Since its inaugural 2007-08 season, when Ridge launched the Storm as a brand-new program, the team has won more than 82% of its games, compiling a 363-77 record. The team has racked up 12 regular season championships, five regional tournament titles and six district tourney titles — meaning they qualified six times for the NJCAA’s 16-team national tournament — and two trips to the Final Four. The Storm has also led the nation in scoring five times.
Furthermore, the team has produced seven All-Americans, and Ridge has earned 10 regional Coach of the Year awards and six district Coach of the Year honors.
This year, the Storm finished 23-3 after advancing all the way to last weekend’s national championship game, an 86-75 loss. Last year, the team finished 31-1, but didn’t get to play in the national tournament because it was canceled by COVID.
Not too shabby for a school whose gym size rivals that of some middle schools, seating only about 320 people.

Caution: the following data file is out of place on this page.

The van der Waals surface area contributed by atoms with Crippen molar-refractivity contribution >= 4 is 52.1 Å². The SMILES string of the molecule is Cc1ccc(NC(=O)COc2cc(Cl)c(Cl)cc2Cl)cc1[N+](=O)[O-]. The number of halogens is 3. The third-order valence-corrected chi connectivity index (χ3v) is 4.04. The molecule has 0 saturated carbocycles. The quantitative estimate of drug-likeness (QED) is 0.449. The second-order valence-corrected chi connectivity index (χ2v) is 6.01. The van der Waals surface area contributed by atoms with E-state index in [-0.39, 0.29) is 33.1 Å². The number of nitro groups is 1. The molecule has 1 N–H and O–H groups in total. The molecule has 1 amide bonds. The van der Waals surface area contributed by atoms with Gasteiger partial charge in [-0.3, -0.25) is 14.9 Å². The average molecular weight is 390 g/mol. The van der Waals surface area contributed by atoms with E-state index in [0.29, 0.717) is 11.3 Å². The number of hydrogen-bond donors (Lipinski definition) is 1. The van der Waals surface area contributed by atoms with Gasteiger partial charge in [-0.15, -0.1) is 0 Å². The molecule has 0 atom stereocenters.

“We’ve had a lot of games where the fire marshal has said, ‘No more people,’ ” Ridge says of the school’s Brinkley Gymnasium. “Sometimes we have to have an overflow room with a big screen for the people who can’t fit into the gym. Lately, there’s been talk of us building a new arena.”
That’s what happens when you have a national powerhouse basketball team, of course, but it wasn’t always that way at DDCC.
“The first time I walked into that gym, it was not set up to host a game,” Ridge remembers. “We had no side goals. We had no scoreboards. We had no bleachers. The walls were different colors. They had to pump in a boatload of money just to get Brinkley Gym to the point where we could host a game.”